4.7 Implications for practice
Compared with Chinese students with different majors and medical students from other countries, Chinese medical students have a higher prevalence of depression, anxiety, and suicidal ideation but a relatively lower incidence of eating disorders. These results indicate that the current status of mental health problems among Chinese medical students is still very serious. Based on our study, depression and anxiety are the 2 most prevalent mental health disorders, and suicidal ideation is the risk factor with the most fatal consequence. Thus, careful screening of and proper intervention in these mental health problems are necessary and should be supported by educators and counselors in a timely and consistent manner.
4.8 Implications for future research
Through the literature search, we found that previous studies about mental health problems among medical students in China were mostly cross-sectional studies, which focused only on the current status at a certain point of time. Therefore, future longitudinal investigations with dynamic study designs are highly recommended. In addition, current studies on mental health problems among Chinese medical students mainly focus on depression, anxiety, and suicidal ideation. Additional studies are needed to investigate a variety of other mental health problems, such as burnout, stress, and obsessive-compulsive disorder and the combination of different mental health problems such as bipolar disorder or combination of depression and eating disorder. In addition, more stratified and subgroup analyses are suggested in future research to investigate mental health problems in a clearer and more comprehensive manner.
4.9 Strengths and limitations
To the best of our knowledge, this meta-analysis is the first evidence-based study to investigate the prevalence of mental health problems among medical students in China. The instruments measuring the mental health problems used in the included studies are all currently widely used scales, with good reliability and validity. Instead of evaluating only depression, which was the most common outcome in previous meta-analyses, we also reported the prevalence of some other mental health problems, including anxiety, suicidal ideation, and eating disorders, making this meta-analysis more comprehensive and accurate than previous studies. The results of our study will be highly relevant to the medical education and could be a very important warning and reminder regarding the current status of several mental health problems among Chinese medical students.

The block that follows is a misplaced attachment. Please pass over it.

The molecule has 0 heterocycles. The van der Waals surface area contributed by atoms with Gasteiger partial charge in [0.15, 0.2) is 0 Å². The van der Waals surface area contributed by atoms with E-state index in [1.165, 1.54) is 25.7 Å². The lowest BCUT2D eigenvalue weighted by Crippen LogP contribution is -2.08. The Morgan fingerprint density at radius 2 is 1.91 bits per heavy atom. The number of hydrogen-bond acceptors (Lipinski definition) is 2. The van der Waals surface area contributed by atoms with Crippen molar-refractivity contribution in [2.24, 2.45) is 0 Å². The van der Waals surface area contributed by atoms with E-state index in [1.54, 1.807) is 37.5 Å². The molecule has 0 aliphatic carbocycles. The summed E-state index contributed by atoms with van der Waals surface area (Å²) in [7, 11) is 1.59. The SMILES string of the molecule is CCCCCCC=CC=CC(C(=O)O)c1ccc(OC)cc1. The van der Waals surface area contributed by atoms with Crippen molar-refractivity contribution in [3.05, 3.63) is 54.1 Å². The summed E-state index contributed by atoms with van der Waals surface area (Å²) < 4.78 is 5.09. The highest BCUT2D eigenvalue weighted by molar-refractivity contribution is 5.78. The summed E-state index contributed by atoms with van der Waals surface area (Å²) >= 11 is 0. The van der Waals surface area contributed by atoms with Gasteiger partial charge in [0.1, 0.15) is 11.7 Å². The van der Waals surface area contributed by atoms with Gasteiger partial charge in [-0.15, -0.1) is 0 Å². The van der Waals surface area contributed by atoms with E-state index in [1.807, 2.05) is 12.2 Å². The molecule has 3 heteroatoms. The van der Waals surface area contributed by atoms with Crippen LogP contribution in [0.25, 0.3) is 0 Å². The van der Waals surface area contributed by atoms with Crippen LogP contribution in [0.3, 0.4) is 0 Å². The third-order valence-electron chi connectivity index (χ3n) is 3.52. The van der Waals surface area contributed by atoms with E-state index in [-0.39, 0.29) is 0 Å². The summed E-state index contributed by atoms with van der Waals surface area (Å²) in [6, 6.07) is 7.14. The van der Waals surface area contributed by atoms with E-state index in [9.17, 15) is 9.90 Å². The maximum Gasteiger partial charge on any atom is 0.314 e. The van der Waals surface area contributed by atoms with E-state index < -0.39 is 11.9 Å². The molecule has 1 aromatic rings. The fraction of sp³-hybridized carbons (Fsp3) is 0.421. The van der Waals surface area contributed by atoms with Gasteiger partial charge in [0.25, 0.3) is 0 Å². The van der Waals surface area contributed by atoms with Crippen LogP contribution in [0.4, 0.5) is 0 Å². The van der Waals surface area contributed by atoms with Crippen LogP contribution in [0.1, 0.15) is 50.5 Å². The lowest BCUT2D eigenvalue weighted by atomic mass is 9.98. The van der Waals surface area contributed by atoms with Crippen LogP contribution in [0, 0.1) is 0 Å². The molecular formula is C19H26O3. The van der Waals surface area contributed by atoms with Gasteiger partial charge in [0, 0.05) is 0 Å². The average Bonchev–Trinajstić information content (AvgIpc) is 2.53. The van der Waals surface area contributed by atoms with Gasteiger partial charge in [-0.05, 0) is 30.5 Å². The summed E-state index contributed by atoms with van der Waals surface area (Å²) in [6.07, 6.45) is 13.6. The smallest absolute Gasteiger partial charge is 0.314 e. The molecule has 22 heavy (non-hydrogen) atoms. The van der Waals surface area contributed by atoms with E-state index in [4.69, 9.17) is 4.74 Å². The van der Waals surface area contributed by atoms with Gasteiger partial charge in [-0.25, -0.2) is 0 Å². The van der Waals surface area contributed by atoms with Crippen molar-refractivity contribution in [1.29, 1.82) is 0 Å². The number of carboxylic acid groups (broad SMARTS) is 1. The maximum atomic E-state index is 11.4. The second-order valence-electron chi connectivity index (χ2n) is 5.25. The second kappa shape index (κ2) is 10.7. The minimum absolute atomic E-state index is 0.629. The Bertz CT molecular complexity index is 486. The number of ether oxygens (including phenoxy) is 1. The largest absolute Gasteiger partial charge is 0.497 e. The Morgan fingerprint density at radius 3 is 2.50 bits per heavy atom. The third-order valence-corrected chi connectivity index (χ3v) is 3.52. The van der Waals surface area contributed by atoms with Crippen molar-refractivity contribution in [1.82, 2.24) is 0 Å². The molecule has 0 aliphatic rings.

Nevertheless, several potential limitations should also be addressed. Because all the included studies were cross-sectional in design, this meta-analysis lacks a dynamic analysis of mental health problems among Chinese medical students; high heterogeneity across studies, and some bias might exist. Besides, the included studies were all conducted using self-rating scales and lack of further investigation to the screened population with positive mental health problems, which may influence the accuracy of the results. Meanwhile, due to the limited mental health problems covered in current original studies, there are many factors other than depression, anxiety, suicidal ideation, and eating disorders that are not synthesized in this present meta-analysis.
Chinese medical students have a relatively higher prevalence of depression, anxiety, and suicidal ideation but a lower prevalence of eating disorders compared with Chinese students with different majors and medical students from other countries. The findings highlight the necessity and urgency of providing timely screening of and proper intervention in these mental health problems among Chinese medical students. However, high heterogeneity across the studies and some bias might exist due to the flaws in the cross-sectional designs of the included studies. Thus, we should interpret these results with caution.
Conceptualization: Qin Zhang, Wei Deng.
Data curation: Wen Zeng, Ruiqi Chen, Wei Deng.
Formal analysis: Wen Zeng, Xingyue Wang, Wei Deng.
Funding acquisition: Wei Deng, Wen Zeng, Ruiqi Chen.